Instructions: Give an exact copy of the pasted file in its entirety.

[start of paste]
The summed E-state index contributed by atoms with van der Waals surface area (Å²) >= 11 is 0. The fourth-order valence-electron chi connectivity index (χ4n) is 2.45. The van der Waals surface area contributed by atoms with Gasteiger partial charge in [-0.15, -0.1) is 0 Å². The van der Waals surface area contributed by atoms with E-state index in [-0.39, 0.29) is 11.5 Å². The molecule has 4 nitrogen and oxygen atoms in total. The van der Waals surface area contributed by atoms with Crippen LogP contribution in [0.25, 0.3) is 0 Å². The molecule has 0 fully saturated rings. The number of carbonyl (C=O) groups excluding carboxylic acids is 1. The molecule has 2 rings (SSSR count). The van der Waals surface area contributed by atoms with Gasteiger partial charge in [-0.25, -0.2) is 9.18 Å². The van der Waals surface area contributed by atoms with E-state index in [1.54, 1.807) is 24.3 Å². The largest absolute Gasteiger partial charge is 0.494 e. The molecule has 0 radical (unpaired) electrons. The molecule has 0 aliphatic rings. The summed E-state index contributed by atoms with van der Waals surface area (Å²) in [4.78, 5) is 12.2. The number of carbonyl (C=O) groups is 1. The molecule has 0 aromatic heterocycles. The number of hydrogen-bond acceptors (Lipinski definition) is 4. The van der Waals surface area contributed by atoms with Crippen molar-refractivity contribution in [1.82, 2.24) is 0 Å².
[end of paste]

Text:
The summed E-state index contributed by atoms with van der Waals surface area (Å²) >= 11 is 0. The fourth-order valence-electron chi connectivity index (χ4n) is 2.45. The van der Waals surface area contributed by atoms with Gasteiger partial charge in [-0.15, -0.1) is 0 Å². The van der Waals surface area contributed by atoms with E-state index in [-0.39, 0.29) is 11.5 Å². The molecule has 4 nitrogen and oxygen atoms in total. The van der Waals surface area contributed by atoms with Crippen LogP contribution in [0.25, 0.3) is 0 Å². The molecule has 0 fully saturated rings. The number of carbonyl (C=O) groups excluding carboxylic acids is 1. The molecule has 2 rings (SSSR count). The van der Waals surface area contributed by atoms with Gasteiger partial charge in [-0.25, -0.2) is 9.18 Å². The van der Waals surface area contributed by atoms with E-state index in [1.54, 1.807) is 24.3 Å². The largest absolute Gasteiger partial charge is 0.494 e. The molecule has 0 radical (unpaired) electrons. The molecule has 0 aliphatic rings. The summed E-state index contributed by atoms with van der Waals surface area (Å²) in [4.78, 5) is 12.2. The number of carbonyl (C=O) groups is 1. The molecule has 0 aromatic heterocycles. The number of hydrogen-bond acceptors (Lipinski definition) is 4. The van der Waals surface area contributed by atoms with Crippen molar-refractivity contribution in [1.82, 2.24) is 0 Å².